Skip to main content

Shaken, not stirred: How to make slaughter cool again


Osama Bin Laden - Soccer player

Rootless Cosmopolitan

Too suave for Bush, who fit so well with Hussein’s cartoonish pomposity, Bin Laden is just right for 8 years of Afghan chess, with classy Obama.

There is something in Obama's patience which does strike one as near deliberate withholding, as wiser-than-thou, empowered demonstration of maturity and wisdom. What comes to mind is that Clint Eastwood film, "Heartbreak Ridge," where all the new recruits sprint past Eastwood, as he jogs slowly along, but find themselves later passed by as they exhaust themselves with their full-on burst of speed. His character ends up claiming all of their respect, in the end. Obama might do the same -- though perhaps, not with Brooks -- as he did when he finally did triumphantly win his election contest over Hillary, making himself seem casual, savy, inevitable, and his doubters, impulse-ridden children. Withholding is sadistic, but can be a demonstration of one's strength, many of the bullied will recognize and end up respecting.

When America chose Obama over Hillary, for me it was confirmation that we wanted someone in who could be depended on to fulfill our desire (he is, in actuality, the most attuned to our needs and desires, even if sometimes our needs are complex enough, counter-intuitive enough, that we mistake his obedience for independent leadership -- how many of us are aware that we may actually at times want / expect our leaders to be withholding, for example?) for the nation to turn even more sadistic than it was under Bush. What Bush did was help define what was evil, the style, the sense of it: it is very melodramatic, with cartoonish, misshapen villains, clownish leaders; grandiose, inane gestures; blunt, 80's-style take-overs. It is appropriate that it was about Texan leaders and meglomaniac Iraqi tyrants -- Bin Laden is too nimble, withdrawn and aristocratic, and had to await the arrival of the more appropriate Obama, for his part of the story to resume. So if war now seems less indulgent, more focussed/ calculated / intelligent / dexterous and reluctant, and also somehow less emotional and distanced (less grandiose), it's not evil, it's its opposite: sanity. Simply by a wholesale change in style, the actual number of people killed here could be way worse than what we've already seen, and seem mature necessity not abhorrent slaughter. It's the way it is and must be, until that day arrives when we finally have done enough reparative work to undertake something more pure. The cruelty could be way worse than what we've seen, and it will become near impossible to point out to those who unconsciously want war-sacrifice, because they know what bad war "smells" like -- they know what even the left has helped make bad war smell like -- and this isn't it. Obama provides the perfect cover for us to actually indulge in our sadistic desires, and believe we're actually demonstrating mature restraint.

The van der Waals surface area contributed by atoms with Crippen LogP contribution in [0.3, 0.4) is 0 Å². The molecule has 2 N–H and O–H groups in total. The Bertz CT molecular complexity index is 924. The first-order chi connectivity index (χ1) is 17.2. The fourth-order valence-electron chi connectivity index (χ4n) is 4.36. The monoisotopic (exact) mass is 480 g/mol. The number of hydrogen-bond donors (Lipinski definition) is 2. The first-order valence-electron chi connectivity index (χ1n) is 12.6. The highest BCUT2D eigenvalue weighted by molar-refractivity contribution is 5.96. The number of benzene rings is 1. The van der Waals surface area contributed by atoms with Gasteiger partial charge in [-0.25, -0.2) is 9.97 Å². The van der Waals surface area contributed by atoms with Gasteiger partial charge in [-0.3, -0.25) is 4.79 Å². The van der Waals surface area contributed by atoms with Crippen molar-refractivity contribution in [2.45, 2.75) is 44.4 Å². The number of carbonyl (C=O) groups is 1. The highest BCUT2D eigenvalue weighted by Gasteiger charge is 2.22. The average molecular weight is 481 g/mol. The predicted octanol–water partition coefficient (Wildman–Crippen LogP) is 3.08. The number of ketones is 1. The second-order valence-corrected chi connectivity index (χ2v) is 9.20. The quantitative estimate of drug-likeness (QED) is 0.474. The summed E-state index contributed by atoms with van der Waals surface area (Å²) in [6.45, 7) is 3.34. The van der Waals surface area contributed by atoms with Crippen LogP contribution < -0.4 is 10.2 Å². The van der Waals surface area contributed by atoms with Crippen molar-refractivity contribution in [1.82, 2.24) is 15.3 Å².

The left has got a huge problem on its hands. Once they turn off their support of Obama and their lambasting of Limbaugh, and start really critiquing Obama and his ongoing, cruel war, they can be very easily now made to seem tamtruming, unreasoning children who fail to understand that nobody wants war, but sometimes it has to be engaged lest society disintegrate altogether. It's lesser of greater evils: if you can't appreciate that, you're not good, but immature -- not worth listening to. Obama knows as much, as so should they. The right and war-favoring -- less evolved -- left are cottoning on to just how empowered their position is about to be.

Joan is saying some very right things about Afghanistan here; let's help her make the truth of it overwhelm people's preferred way of imagining it. Let's be the resistance that scared the Olympics away from Chicago to the near third-world, where things, where people, prove more readily manageable.

Link: “Real men don’t need D.C. pundits” (Joan Walsh, Salon)

@ Patrick McEvoy-Halston. I think it is 'dexterous'.

Your Heartbreak Ridge analogy is good, but where does the homo-eroticism play into it? For that matter how bout that Grenada invasion? (Support our Tropes, “Real men don’t read D.C. pundits”)

@ Patrick McEvoy-Halston

You posted:

There is something in Obama's patience which does strike one as near deliberate withholding, as wiser-than-thou, empowered demonstration of maturity and wisdom ... Withholding is sadistic, but can be a demonstration of one's strength, many of the bullied will recognize and end up respecting.